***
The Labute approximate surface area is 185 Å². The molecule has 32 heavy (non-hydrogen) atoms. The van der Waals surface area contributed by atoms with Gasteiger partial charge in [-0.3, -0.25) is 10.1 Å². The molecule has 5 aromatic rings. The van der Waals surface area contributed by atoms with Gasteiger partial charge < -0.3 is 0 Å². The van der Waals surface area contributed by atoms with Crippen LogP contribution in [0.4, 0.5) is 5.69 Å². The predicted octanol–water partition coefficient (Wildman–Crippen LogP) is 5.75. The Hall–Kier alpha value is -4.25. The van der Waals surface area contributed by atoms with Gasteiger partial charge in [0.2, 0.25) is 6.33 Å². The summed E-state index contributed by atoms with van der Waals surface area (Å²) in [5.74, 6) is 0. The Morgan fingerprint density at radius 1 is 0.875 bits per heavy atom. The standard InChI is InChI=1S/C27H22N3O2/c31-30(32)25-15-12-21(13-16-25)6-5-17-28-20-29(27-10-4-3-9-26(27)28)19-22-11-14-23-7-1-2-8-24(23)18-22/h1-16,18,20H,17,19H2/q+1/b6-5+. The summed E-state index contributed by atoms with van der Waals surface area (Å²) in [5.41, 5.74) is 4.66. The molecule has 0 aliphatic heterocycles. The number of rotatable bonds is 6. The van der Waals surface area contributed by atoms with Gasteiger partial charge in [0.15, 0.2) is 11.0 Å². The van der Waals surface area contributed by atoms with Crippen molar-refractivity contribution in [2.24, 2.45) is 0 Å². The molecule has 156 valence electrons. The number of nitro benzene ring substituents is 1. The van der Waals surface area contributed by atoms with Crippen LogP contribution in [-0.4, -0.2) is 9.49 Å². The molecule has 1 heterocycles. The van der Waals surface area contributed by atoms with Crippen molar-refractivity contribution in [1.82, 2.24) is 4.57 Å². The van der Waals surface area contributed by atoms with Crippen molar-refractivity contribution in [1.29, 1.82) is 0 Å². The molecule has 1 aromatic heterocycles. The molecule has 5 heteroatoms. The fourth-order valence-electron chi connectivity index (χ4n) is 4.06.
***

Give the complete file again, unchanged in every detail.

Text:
The Labute approximate surface area is 185 Å². The molecule has 32 heavy (non-hydrogen) atoms. The van der Waals surface area contributed by atoms with Gasteiger partial charge in [-0.3, -0.25) is 10.1 Å². The molecule has 5 aromatic rings. The van der Waals surface area contributed by atoms with Gasteiger partial charge < -0.3 is 0 Å². The van der Waals surface area contributed by atoms with Crippen LogP contribution in [0.4, 0.5) is 5.69 Å². The predicted octanol–water partition coefficient (Wildman–Crippen LogP) is 5.75. The Hall–Kier alpha value is -4.25. The van der Waals surface area contributed by atoms with Gasteiger partial charge in [0.2, 0.25) is 6.33 Å². The summed E-state index contributed by atoms with van der Waals surface area (Å²) in [5.74, 6) is 0. The Morgan fingerprint density at radius 1 is 0.875 bits per heavy atom. The standard InChI is InChI=1S/C27H22N3O2/c31-30(32)25-15-12-21(13-16-25)6-5-17-28-20-29(27-10-4-3-9-26(27)28)19-22-11-14-23-7-1-2-8-24(23)18-22/h1-16,18,20H,17,19H2/q+1/b6-5+. The summed E-state index contributed by atoms with van der Waals surface area (Å²) in [5.41, 5.74) is 4.66. The molecule has 0 aliphatic heterocycles. The number of rotatable bonds is 6. The van der Waals surface area contributed by atoms with Gasteiger partial charge in [0.15, 0.2) is 11.0 Å². The van der Waals surface area contributed by atoms with Crippen molar-refractivity contribution in [2.24, 2.45) is 0 Å². The molecule has 156 valence electrons. The number of nitro benzene ring substituents is 1. The van der Waals surface area contributed by atoms with Crippen LogP contribution in [-0.4, -0.2) is 9.49 Å². The molecule has 1 heterocycles. The van der Waals surface area contributed by atoms with Crippen molar-refractivity contribution in [1.82, 2.24) is 4.57 Å². The van der Waals surface area contributed by atoms with Crippen molar-refractivity contribution in [1.29, 1.82) is 0 Å². The molecule has 1 aromatic heterocycles. The molecule has 5 heteroatoms. The fourth-order valence-electron chi connectivity index (χ4n) is 4.06.